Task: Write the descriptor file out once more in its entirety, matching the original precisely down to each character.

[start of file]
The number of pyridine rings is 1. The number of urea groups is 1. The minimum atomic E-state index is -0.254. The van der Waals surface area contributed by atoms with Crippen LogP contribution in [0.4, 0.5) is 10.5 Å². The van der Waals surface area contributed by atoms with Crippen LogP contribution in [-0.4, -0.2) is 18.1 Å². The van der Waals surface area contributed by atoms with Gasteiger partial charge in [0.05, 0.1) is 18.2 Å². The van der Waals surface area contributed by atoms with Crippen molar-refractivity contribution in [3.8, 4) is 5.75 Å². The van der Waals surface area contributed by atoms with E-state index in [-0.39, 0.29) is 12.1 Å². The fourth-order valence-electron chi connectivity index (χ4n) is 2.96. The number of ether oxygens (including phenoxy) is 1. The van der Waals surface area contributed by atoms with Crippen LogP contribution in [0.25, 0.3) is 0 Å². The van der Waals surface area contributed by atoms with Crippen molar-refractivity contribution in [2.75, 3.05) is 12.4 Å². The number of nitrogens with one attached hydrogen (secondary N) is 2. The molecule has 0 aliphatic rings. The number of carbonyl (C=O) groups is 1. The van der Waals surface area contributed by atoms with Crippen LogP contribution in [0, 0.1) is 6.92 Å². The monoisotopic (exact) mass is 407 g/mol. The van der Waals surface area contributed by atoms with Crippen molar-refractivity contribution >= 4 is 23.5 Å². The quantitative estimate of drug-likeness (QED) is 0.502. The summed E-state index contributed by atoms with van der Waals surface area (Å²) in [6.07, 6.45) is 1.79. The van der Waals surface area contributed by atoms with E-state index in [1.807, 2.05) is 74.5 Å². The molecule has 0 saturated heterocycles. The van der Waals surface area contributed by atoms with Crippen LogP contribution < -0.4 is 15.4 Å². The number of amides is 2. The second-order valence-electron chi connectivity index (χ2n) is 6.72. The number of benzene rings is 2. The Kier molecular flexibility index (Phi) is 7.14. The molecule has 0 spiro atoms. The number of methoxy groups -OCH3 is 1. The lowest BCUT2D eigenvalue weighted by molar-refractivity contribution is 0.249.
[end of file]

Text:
The number of pyridine rings is 1. The number of urea groups is 1. The minimum atomic E-state index is -0.254. The van der Waals surface area contributed by atoms with Crippen LogP contribution in [0.4, 0.5) is 10.5 Å². The van der Waals surface area contributed by atoms with Crippen LogP contribution in [-0.4, -0.2) is 18.1 Å². The van der Waals surface area contributed by atoms with Gasteiger partial charge in [0.05, 0.1) is 18.2 Å². The van der Waals surface area contributed by atoms with Crippen molar-refractivity contribution in [3.8, 4) is 5.75 Å². The van der Waals surface area contributed by atoms with E-state index in [-0.39, 0.29) is 12.1 Å². The fourth-order valence-electron chi connectivity index (χ4n) is 2.96. The number of ether oxygens (including phenoxy) is 1. The van der Waals surface area contributed by atoms with Crippen LogP contribution in [0.25, 0.3) is 0 Å². The van der Waals surface area contributed by atoms with Crippen molar-refractivity contribution in [2.75, 3.05) is 12.4 Å². The number of nitrogens with one attached hydrogen (secondary N) is 2. The molecule has 0 aliphatic rings. The number of carbonyl (C=O) groups is 1. The van der Waals surface area contributed by atoms with Crippen LogP contribution in [0, 0.1) is 6.92 Å². The monoisotopic (exact) mass is 407 g/mol. The van der Waals surface area contributed by atoms with Crippen molar-refractivity contribution >= 4 is 23.5 Å². The quantitative estimate of drug-likeness (QED) is 0.502. The summed E-state index contributed by atoms with van der Waals surface area (Å²) in [6.07, 6.45) is 1.79. The van der Waals surface area contributed by atoms with E-state index in [1.807, 2.05) is 74.5 Å². The molecule has 0 saturated heterocycles. The van der Waals surface area contributed by atoms with Crippen LogP contribution < -0.4 is 15.4 Å². The number of amides is 2. The second-order valence-electron chi connectivity index (χ2n) is 6.72. The number of benzene rings is 2. The Kier molecular flexibility index (Phi) is 7.14. The molecule has 0 spiro atoms. The number of methoxy groups -OCH3 is 1. The lowest BCUT2D eigenvalue weighted by molar-refractivity contribution is 0.249.